Originally expected to drop in April, the Office of the National Coordinator for Health IT (ONC) has delayed its much-anticipated information blocking rule until September.
The federal government released its unified agenda for the spring yesterday, and included was a proposed rule titled, “Health Information Technology: Certification and Interoperability Enhancements,” with a date of September 2018 for the rule’s release.
The description of the rule reads, “The rulemaking would update the ONC Health IT Certification Program (Program) by implementing certain provisions of the 21st Century Cures Act, including conditions and maintenance of certification requirements for health information technology (IT) developers, the voluntary certification of health IT for use by pediatric healthcare providers, health information network voluntary attestation to the adoption of a trusted exchange framework and common agreement in support of network-to-network exchange, and reasonable and necessary activities that do not constitute information blocking. The rulemaking would also modify the Program through other complementary means to advance health IT certification and interoperability.”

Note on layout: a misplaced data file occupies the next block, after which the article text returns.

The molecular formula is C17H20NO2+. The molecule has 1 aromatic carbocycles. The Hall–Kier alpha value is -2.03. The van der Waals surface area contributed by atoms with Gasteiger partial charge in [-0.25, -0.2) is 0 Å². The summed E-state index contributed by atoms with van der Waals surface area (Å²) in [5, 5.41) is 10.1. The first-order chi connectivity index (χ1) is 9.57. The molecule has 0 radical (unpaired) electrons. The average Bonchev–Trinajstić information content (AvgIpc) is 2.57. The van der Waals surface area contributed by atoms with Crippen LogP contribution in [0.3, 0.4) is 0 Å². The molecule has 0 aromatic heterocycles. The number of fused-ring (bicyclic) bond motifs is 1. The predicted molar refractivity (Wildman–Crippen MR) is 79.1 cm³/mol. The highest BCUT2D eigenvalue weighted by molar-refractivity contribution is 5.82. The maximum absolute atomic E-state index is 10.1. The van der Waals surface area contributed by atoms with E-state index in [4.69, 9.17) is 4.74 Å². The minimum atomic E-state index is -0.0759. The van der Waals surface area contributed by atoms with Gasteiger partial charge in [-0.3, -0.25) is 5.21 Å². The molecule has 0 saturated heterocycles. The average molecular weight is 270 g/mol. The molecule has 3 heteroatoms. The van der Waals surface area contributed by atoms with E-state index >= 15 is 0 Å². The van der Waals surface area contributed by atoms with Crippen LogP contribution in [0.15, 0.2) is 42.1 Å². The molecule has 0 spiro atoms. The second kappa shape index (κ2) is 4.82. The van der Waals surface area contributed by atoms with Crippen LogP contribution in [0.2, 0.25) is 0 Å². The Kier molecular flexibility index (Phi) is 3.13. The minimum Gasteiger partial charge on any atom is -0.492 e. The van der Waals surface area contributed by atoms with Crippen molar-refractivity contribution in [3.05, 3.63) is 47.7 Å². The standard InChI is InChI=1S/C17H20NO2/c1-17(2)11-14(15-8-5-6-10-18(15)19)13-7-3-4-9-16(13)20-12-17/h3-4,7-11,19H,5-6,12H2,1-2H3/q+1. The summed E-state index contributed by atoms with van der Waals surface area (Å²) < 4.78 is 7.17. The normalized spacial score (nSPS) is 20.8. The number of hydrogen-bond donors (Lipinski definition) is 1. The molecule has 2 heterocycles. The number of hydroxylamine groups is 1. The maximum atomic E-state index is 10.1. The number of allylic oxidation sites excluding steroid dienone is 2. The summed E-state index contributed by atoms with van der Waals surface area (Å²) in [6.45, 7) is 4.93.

Indeed, the 21st Century Cures Act included various core health IT components, as read in the “Title IV—Delivery” section of the law, include encouraging interoperability of electronic health records (EHRs) and patient access to health data, discouraging information blocking, reducing physician documentation burden, as well as creating a reporting system on EHR usability.
The information blocking aspect of the rule doesn’t come without consequence or penalty, either: developers, exchanges, and networks found to have engaged in data blocking and who have submitted a false attestation would be subject to civil monetary penalties not to exceed $1 million per violation, per the Cures Act legislation.
A Twitter thread from The Pew Charitable Trust’s manager of health IT, Ben Moscovitch, dives a little bit deeper into some of the rule’s components. What’s more, Pew has proposed two steps ONC should take as they develop this rule:
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